Gillespie developed strong leadership skills playing for and coaching with Kay Yow, a Women’s Basketball Hall of Famer who was hired as NC State’s first full-time women’s basketball coach in 1975. She amassed more than 700 career wins through 34 seasons.

“Coach Yow would tell us stories about how, when she was just getting started, she did the team laundry, she drove the bus, she would sew the uniforms if something happened. She did everything,” Gillespie said. “She made it a point to instill in us that Title IX was really important and for us to be really thankful for the opportunities we had—because it wasn’t always like that.”

Dr. Jill Hutchison, M.S. ’69

When Gillespie was hired as Illinois State’s head coach in 2017, she arrived with a deep appreciation for former Redbird coach and Women’s Basketball Hall of Famer Dr. Jill Hutchison, M.S. ’69 who, along with Yow, was a trailblazer for the advancement of women’s athletics before and after the implementation of Title IX.

As a graduate student, Hutchison helped disprove a long-held theory that women weren’t physically capable of playing full-court basketball. She was a catalyst for nationwide growth in popularity of the women’s game while earning 461 Redbird wins over 28 seasons.

“There’s nothing that excites me more than when Coach Hutchison comes and watches our practice and speaks to our team, or after a game I pull her aside and ask, ‘Hey, what do you think?’ She’s been there. She’s done that,” Gillespie said.

Crompton, a recipient of the Jill Hutchison Endowed Scholarship, said Hutchison is a role model for the entire program. “The perspective that she brings to the game of basketball, all the success that she’s had, and considering the pioneer that she was for women’s sports—it’s incredible,” Crompton said.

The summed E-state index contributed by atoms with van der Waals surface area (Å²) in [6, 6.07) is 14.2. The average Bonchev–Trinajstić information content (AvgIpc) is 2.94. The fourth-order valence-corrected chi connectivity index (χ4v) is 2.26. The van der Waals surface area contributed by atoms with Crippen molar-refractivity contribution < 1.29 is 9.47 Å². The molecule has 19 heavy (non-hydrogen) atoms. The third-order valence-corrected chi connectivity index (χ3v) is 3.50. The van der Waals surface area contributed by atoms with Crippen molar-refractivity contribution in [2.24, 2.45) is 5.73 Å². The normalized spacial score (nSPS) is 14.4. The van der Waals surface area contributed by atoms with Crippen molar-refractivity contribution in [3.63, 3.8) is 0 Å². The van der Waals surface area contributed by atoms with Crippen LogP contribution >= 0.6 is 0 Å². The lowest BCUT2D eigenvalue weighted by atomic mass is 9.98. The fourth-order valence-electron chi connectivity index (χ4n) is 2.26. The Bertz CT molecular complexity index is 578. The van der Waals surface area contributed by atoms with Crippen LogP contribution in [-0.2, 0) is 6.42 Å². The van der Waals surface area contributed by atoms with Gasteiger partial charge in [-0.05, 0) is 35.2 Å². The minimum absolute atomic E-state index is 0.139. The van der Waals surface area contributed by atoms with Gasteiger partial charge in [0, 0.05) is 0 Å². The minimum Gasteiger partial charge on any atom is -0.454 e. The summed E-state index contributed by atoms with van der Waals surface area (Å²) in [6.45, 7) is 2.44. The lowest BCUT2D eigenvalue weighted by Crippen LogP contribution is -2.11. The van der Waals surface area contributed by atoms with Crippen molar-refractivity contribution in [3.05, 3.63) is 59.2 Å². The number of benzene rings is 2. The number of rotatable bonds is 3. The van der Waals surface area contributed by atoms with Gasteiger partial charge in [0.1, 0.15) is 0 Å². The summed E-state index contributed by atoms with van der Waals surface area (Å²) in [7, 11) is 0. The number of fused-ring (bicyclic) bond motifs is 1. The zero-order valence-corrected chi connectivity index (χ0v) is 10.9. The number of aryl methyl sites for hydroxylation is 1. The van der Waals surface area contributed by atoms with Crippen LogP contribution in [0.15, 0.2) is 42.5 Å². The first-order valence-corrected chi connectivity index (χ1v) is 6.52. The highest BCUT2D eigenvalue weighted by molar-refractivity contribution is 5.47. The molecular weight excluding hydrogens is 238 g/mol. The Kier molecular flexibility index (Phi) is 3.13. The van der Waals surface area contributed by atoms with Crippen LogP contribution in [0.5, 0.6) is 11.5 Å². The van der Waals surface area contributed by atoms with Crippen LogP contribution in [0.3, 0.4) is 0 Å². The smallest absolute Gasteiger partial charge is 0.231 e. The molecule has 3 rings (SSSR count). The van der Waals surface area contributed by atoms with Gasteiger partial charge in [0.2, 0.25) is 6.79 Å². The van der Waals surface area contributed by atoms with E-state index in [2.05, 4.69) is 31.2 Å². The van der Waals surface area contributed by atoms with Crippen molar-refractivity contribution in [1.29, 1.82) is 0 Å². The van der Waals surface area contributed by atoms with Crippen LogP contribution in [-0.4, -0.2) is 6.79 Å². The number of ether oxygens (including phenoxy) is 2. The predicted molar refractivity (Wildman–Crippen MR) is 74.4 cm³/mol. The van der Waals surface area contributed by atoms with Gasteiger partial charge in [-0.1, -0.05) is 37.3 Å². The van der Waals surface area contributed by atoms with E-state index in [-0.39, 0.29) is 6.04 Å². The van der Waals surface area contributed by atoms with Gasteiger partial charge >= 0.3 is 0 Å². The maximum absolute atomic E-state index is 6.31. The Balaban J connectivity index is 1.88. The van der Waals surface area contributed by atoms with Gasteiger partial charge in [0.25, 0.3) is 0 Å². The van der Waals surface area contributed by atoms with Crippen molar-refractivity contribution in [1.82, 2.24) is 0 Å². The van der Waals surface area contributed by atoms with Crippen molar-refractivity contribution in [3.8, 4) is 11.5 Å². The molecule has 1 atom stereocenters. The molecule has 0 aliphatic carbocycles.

Mary Crompton ’21 elevates for a shot against Evansville. (Photo credit: Dennis Banks, ISU Athletics)

While the team looks up to Hutchison, Gillespie knows that young Redbird fans are watching and learning from the players. “It’s our job to carry that torch; the torch that Coach Hutchison and Coach Yow carried,” Gillespie said.

“We want to make sure that we’re doing our part of putting strong, young women in front of them, where they can come to a game and look on the court and say, ‘I can see myself out there.’”

Reflecting on how far women’s basketball has come over the past 50 years, Redmond said it’s exciting to think about how it can expand for the next generation of players.

“Even when looking at the WNBA now—how women are able to move up and down the court at the age of 30. The way they can jump off the ground and elevate to the rim. I feel like we are still being under looked in a lot of areas. But I feel like we are doing everything we can to elevate our game,” Redmond said.

“As women, we are always fighting against adversity, and I feel like we never let each other down. We always try to battle. ”

Illinois State Athletics has begun a yearlong celebration of the 50th anniversary of the adoption of Title IX, culminating with a celebratory event at the Bone Student Center June 24-26, 2022. Visit for more information. The Illinois State women’s basketball team is also hosting a National Girls and Women in Sport Celebration in conjunction with the home game against Missouri State on February 18, 2022 at 6 p.m.